RU18 Are You 18?
CD9 / Code 9 Parent / Adult around
NALOPKT Not A Lot Of People Know This

Attack on “The Internet of Things” – linux.darlloz

The Internet of Things

The concept of the “Internet of Things” was first proposed back in 1999 by Kevin Ashton – and refers to the concept that computers in their traditional sense are not the only things taking up “space” on the internet. internetofthings There are other “things” which utilise the internet – for example, modern TV’s and media players, home automation technologies, surveillance cameras, routers, high-tech white-goods, security equipment and the list goes on.  The majority of those things have traditionally used Linux based operating systems due to the fact that Linux can be stript back to bare necessities in order to make it as streamlined as possible for the efficient running of the device it is controlling.

The worm targets small, Internet-enabled devices in addition to traditional computers. Variants exist specifically for devices such as home routers, set-top boxes and security cameras.A new worm has been discovered by Symantec which attacks these Linux systems, and hence is being dubbed an attack on “The Internet of Things”.

So far, no attacks against these devices have occurred “in the wild” (outside controlled environments).  However, the risk exists since there are so many users who do not realise they are even at risk.  This is because many users are oblivious to fact that the devices they own have an operating system, let understanding that it is based on Linux.

What is the risk?

Well, if exploited, this could allow attackers to access of your Surveillance visions.  Access the camera mounted on your new TV.  Intercept all your transmissions through your modem and/or router. At the less invasive end of the spectrum, they could fiddle with the settings on your Internet Enabled Fridge – costing you a full fridge/freezer worth of food.  At the extreme level, someone with a Smart House could be in a lot of trouble – Think HAL from Space Odyssey 2001!!

What is Linux.Darlloz?

The worm, Linux.Darlloz, exploits an old vulnerability in the PHP programming platform. For the techies out there – it exploits PHP ‘php-cgi’ Information Disclosure Vulnerability (CVE-2012-1823), which was patched in May 2012. This Proof of Concept (PoC) worm was released in late Oct 2013.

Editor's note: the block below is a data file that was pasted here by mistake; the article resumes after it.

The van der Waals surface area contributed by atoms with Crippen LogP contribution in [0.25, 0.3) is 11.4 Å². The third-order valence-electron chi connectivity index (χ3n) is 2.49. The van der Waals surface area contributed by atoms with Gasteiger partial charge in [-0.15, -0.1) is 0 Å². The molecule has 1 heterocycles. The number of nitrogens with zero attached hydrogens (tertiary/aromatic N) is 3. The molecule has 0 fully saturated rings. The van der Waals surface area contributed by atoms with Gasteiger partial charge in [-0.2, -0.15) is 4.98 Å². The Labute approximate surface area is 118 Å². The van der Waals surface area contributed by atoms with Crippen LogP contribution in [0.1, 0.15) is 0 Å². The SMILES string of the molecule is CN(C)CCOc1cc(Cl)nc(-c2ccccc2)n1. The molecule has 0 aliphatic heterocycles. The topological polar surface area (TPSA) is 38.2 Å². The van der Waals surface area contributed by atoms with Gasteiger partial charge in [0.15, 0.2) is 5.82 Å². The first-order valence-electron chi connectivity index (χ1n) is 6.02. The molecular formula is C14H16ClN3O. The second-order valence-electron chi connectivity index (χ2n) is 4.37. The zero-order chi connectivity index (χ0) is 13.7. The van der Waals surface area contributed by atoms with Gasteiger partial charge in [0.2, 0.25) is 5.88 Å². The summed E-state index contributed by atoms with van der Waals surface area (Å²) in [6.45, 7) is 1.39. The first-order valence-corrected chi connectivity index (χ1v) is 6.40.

Linux.Darlloz creates random IP addresses within specific ranges. It then attempts to access a specific path on the machine with common IDs and passwords, and sends a request message out to the malware’s “home base”. If the target is unpatched, it then downloads the worm from a malicious server and starts searching for its next target.

Many vendors of devices with “hidden” operating systems have configured their products without asking for usernames and passwords, and so users may not be aware that they are using vulnerable devices in their homes or offices. Similarly, many users may have older devices which are either unsupported, or do not have the capabilities of coping with the upgraded components.

To protect from infection by the worm, Symantec recommends users take the following steps:

  1. Verify all devices connected to the network
  2. Update their software/firmware to the latest version
  3. Update their security software when it is made available on their devices
  4. Make device passwords stronger
  5. If possible, block incoming HTTP POST requests to the following paths at the gateway or on each device if not required:
  • -/cgi-bin/php
  • -/cgi-bin/php5
  • -/cgi-bin/php-cgi
  • -/cgi-bin/php.cgi
  • -/cgi-bin/php4

Call us here at Askkiz if you would like to ensure your Internet of Things is not vulnerable, and you are not at risk.


How to Enable 2 Factor Authentication in WordPress

Following on from my post “2 Factor Authenitication – Why everyone needs it” – Here is a guide to give you some more tools to make sure you are safe online.

The concepts in this presentation can be applied across the board, not just in WordPress.  Most Public Domain email accounts now have 2 factor authentication available in it – and many other sites and services are implementing it too.



2 Factor Authentication – why everyone needs it.

Public Domain Email hacked.

Public Domain Email hacked.


Once the exclusive domain of large corporate players, and high security institutions – 2 factor authentication is now a highly recommended, if not mandatory form of password security for everyone.

I recently spent time with a client who’s public domain email account (such as yahoo, gmail, hotmail etc) was compromised, and altered to redirect inbound emails to a similarly constructed email address.

Let me lay out the story in an infographic.

Internal Social Media Policy Considerations

Social Media has become much more than just something you “do”… for some it is a way of life which demands to roam freely through the workplace.  Social media provides a big opportunity for your company to engage with both your employees and customers, but you have to be careful so that the interaction does not impact negatively.

An Internal Social Media policy deals with how staff members interact with each other, and how a staff members actions in the social forum affect the company, whether or not the action occurs on work premises or within work hours.

The video here briefly discusses six things which need to be considered in the creation of a solid Internal Social Media Policy.